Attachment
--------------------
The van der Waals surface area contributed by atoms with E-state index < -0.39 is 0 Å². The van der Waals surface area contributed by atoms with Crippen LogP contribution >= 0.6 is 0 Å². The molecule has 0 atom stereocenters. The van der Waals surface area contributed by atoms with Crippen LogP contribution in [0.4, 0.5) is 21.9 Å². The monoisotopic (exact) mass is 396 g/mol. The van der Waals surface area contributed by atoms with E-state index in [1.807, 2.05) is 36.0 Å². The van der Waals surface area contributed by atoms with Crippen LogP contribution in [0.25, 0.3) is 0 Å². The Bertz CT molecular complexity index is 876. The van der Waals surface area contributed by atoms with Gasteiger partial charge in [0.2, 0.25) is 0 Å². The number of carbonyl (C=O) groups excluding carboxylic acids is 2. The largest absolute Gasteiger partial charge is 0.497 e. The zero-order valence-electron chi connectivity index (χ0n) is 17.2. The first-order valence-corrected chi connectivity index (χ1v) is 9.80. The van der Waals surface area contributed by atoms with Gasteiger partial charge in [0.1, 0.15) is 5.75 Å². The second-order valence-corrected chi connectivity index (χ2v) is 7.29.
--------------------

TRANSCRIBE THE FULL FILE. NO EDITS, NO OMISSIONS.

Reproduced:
The van der Waals surface area contributed by atoms with E-state index < -0.39 is 0 Å². The van der Waals surface area contributed by atoms with Crippen LogP contribution >= 0.6 is 0 Å². The molecule has 0 atom stereocenters. The van der Waals surface area contributed by atoms with Crippen LogP contribution in [0.4, 0.5) is 21.9 Å². The monoisotopic (exact) mass is 396 g/mol. The van der Waals surface area contributed by atoms with E-state index in [1.807, 2.05) is 36.0 Å². The van der Waals surface area contributed by atoms with Crippen LogP contribution in [0.25, 0.3) is 0 Å². The Bertz CT molecular complexity index is 876. The van der Waals surface area contributed by atoms with Gasteiger partial charge in [0.2, 0.25) is 0 Å². The number of carbonyl (C=O) groups excluding carboxylic acids is 2. The largest absolute Gasteiger partial charge is 0.497 e. The zero-order valence-electron chi connectivity index (χ0n) is 17.2. The first-order valence-corrected chi connectivity index (χ1v) is 9.80. The van der Waals surface area contributed by atoms with Gasteiger partial charge in [0.1, 0.15) is 5.75 Å². The second-order valence-corrected chi connectivity index (χ2v) is 7.29.